FDLE’s investigative report in the Eimers case is finally in. No word yet on what the recommendations of the investigators are.
The office of State Attorney Catherine Vogel announced today that the matter of the Charles Eimers in-custody death will be presented for review to the Monroe County Grand Jury on July 21, 22, and 23rd.
That decision however doesn’t appear to be a direct consequence of yesterday’s filing of the FDLE Investigative Report since, according to Christopher Weber, Chief Investigator for the Monroe County State Attorney’s Office, Vogel had decided weeks ago to submit the case to the Grand Jury. The case has been assigned to prosecutors Val Winters and Mark Wilson, who will present the evidence.
According to sources “in the loop” at the office of the Monroe County Medical Examiner, FDLE had already presented their report to the State Attorney once before but the report had been sent back to FDLE with a request for more information.
Weber told The Blue Paper, The State Attorney’s Office would not be conducting their own investigation, but would be taking statements from anyone who might spontaneously come forward between now and 5:00 p.m. on July 7, 2014.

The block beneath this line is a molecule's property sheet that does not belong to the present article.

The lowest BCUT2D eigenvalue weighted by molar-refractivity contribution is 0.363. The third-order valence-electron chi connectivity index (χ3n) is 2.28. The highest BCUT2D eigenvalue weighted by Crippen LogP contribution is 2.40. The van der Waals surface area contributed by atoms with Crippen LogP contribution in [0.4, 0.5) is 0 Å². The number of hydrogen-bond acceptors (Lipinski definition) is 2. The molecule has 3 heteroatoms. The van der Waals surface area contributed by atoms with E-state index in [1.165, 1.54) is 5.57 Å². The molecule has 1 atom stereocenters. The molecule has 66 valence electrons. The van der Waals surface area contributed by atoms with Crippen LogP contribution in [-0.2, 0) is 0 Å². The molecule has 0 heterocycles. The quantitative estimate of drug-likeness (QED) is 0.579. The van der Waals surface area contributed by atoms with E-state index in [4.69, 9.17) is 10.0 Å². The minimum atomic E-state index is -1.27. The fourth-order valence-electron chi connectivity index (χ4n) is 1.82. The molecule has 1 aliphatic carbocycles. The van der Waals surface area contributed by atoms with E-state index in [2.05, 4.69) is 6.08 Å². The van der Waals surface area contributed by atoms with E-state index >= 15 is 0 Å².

We have been reporting for several months that several employees at the Southernmost Beach Cafe, who were present the morning of Eimers arrest and who have important information concerning the case, were never interviewed by FDLE. The situation has triggered comments from members of the legal community, “A Grand Jury review could be premature,” says former State Attorney Dennis Ward, “if witnesses who are readily available have not been interviewed.”
The FDLE report has been described as nearly eight inches thick, but that doesn’t necessarily indicate a bounty of information, as it would likely include lengthy depositions and summary reports for as many as 13 police officers.
As to possible charges, officers could be facing assault or homicide charges, depending, in large part, on whether any officers came forward and testified against fellow officer[s].
And of course, there are the matters peripheral to the case: the violation of criminal statute regarding the handling of evidence, particularly relative to the failure to inform the Medical Examiner of Eimers death and to properly preserve medical evidence, like lab samples and Eimers body.
Criminal prosecution of excessive force cases is notoriously an uphill battle – tangled in political pressures. It seems that Catherine Vogel has chosen a politically conservative path: going far enough to initiate proceedings while leaving the final decision to prosecute or not to prosecute to a Grand Jury, yet in any case, choosing not to initiate her own criminal investigation.
For all Blue Paper coverage on the death of Charles Eimers click here.